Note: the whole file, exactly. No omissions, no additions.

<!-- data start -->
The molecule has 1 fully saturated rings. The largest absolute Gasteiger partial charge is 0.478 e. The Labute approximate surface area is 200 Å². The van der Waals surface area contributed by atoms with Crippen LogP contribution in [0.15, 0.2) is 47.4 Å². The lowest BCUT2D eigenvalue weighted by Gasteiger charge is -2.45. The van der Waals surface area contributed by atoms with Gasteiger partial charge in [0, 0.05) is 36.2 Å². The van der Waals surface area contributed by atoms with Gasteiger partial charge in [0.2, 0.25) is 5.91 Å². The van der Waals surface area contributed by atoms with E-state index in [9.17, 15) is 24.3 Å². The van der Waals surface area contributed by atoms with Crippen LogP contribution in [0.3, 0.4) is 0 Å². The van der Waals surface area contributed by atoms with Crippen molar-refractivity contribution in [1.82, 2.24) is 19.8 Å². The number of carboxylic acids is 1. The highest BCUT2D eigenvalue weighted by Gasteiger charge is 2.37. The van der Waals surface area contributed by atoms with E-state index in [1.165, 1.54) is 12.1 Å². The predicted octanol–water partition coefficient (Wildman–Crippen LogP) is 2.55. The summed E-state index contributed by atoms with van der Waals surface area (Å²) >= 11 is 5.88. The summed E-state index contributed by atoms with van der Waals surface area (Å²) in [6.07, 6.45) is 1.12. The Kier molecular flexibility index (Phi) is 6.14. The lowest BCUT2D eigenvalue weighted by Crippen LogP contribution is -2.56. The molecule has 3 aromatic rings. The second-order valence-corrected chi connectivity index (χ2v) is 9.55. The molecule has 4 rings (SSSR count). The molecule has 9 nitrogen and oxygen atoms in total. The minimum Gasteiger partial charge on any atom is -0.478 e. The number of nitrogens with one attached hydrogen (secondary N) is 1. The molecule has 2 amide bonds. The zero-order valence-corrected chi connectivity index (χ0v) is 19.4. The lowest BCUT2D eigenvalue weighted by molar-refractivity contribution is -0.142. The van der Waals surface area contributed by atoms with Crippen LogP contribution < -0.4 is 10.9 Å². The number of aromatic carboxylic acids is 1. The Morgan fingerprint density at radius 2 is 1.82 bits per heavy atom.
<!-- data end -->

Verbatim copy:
The molecule has 1 fully saturated rings. The largest absolute Gasteiger partial charge is 0.478 e. The Labute approximate surface area is 200 Å². The van der Waals surface area contributed by atoms with Crippen LogP contribution in [0.15, 0.2) is 47.4 Å². The lowest BCUT2D eigenvalue weighted by Gasteiger charge is -2.45. The van der Waals surface area contributed by atoms with Gasteiger partial charge in [0, 0.05) is 36.2 Å². The van der Waals surface area contributed by atoms with Gasteiger partial charge in [0.2, 0.25) is 5.91 Å². The van der Waals surface area contributed by atoms with E-state index in [9.17, 15) is 24.3 Å². The van der Waals surface area contributed by atoms with Crippen LogP contribution in [0.3, 0.4) is 0 Å². The van der Waals surface area contributed by atoms with Crippen molar-refractivity contribution in [1.82, 2.24) is 19.8 Å². The number of carboxylic acids is 1. The highest BCUT2D eigenvalue weighted by Gasteiger charge is 2.37. The van der Waals surface area contributed by atoms with E-state index in [1.165, 1.54) is 12.1 Å². The predicted octanol–water partition coefficient (Wildman–Crippen LogP) is 2.55. The summed E-state index contributed by atoms with van der Waals surface area (Å²) >= 11 is 5.88. The summed E-state index contributed by atoms with van der Waals surface area (Å²) in [6.07, 6.45) is 1.12. The Kier molecular flexibility index (Phi) is 6.14. The lowest BCUT2D eigenvalue weighted by Crippen LogP contribution is -2.56. The molecule has 3 aromatic rings. The second-order valence-corrected chi connectivity index (χ2v) is 9.55. The molecule has 4 rings (SSSR count). The molecule has 9 nitrogen and oxygen atoms in total. The minimum Gasteiger partial charge on any atom is -0.478 e. The number of nitrogens with one attached hydrogen (secondary N) is 1. The molecule has 2 amide bonds. The zero-order valence-corrected chi connectivity index (χ0v) is 19.4. The lowest BCUT2D eigenvalue weighted by molar-refractivity contribution is -0.142. The van der Waals surface area contributed by atoms with Crippen LogP contribution < -0.4 is 10.9 Å². The number of aromatic carboxylic acids is 1. The Morgan fingerprint density at radius 2 is 1.82 bits per heavy atom.